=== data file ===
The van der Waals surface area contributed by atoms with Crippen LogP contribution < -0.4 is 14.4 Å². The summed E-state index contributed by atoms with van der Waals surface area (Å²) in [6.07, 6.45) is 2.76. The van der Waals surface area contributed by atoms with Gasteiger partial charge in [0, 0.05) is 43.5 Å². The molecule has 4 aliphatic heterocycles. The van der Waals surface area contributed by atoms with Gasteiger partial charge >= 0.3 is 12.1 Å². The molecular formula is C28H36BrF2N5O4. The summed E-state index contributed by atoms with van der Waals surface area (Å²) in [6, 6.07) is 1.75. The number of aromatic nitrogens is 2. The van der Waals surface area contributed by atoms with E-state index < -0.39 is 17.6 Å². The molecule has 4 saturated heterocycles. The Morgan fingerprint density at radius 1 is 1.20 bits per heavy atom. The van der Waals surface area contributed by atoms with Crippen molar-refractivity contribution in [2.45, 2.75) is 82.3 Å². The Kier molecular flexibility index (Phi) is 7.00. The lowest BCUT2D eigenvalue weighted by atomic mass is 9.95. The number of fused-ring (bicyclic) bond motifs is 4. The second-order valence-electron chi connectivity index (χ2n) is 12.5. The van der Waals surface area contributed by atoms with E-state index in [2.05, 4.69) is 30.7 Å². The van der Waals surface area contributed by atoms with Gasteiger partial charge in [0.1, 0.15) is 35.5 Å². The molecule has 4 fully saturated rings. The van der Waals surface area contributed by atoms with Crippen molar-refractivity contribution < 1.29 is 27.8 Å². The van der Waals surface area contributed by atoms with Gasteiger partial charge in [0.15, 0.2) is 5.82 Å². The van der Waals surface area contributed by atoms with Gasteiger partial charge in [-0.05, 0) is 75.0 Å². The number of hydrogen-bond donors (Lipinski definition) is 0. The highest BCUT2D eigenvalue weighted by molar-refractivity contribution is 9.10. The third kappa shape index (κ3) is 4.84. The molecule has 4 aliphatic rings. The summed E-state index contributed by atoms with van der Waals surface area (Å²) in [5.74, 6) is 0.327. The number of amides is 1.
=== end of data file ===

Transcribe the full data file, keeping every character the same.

The van der Waals surface area contributed by atoms with Crippen LogP contribution < -0.4 is 14.4 Å². The summed E-state index contributed by atoms with van der Waals surface area (Å²) in [6.07, 6.45) is 2.76. The van der Waals surface area contributed by atoms with Gasteiger partial charge in [0, 0.05) is 43.5 Å². The molecule has 4 aliphatic heterocycles. The van der Waals surface area contributed by atoms with Gasteiger partial charge >= 0.3 is 12.1 Å². The molecular formula is C28H36BrF2N5O4. The summed E-state index contributed by atoms with van der Waals surface area (Å²) in [6, 6.07) is 1.75. The number of aromatic nitrogens is 2. The van der Waals surface area contributed by atoms with E-state index < -0.39 is 17.6 Å². The molecule has 4 saturated heterocycles. The Morgan fingerprint density at radius 1 is 1.20 bits per heavy atom. The van der Waals surface area contributed by atoms with Crippen molar-refractivity contribution in [2.45, 2.75) is 82.3 Å². The Kier molecular flexibility index (Phi) is 7.00. The lowest BCUT2D eigenvalue weighted by atomic mass is 9.95. The number of fused-ring (bicyclic) bond motifs is 4. The second-order valence-electron chi connectivity index (χ2n) is 12.5. The van der Waals surface area contributed by atoms with E-state index in [2.05, 4.69) is 30.7 Å². The van der Waals surface area contributed by atoms with Gasteiger partial charge in [0.1, 0.15) is 35.5 Å². The molecule has 4 fully saturated rings. The van der Waals surface area contributed by atoms with Crippen molar-refractivity contribution < 1.29 is 27.8 Å². The van der Waals surface area contributed by atoms with Gasteiger partial charge in [0.15, 0.2) is 5.82 Å². The van der Waals surface area contributed by atoms with Gasteiger partial charge in [-0.05, 0) is 75.0 Å². The number of hydrogen-bond donors (Lipinski definition) is 0. The highest BCUT2D eigenvalue weighted by molar-refractivity contribution is 9.10. The third kappa shape index (κ3) is 4.84. The molecule has 4 aliphatic rings. The summed E-state index contributed by atoms with van der Waals surface area (Å²) in [5.74, 6) is 0.327. The number of amides is 1.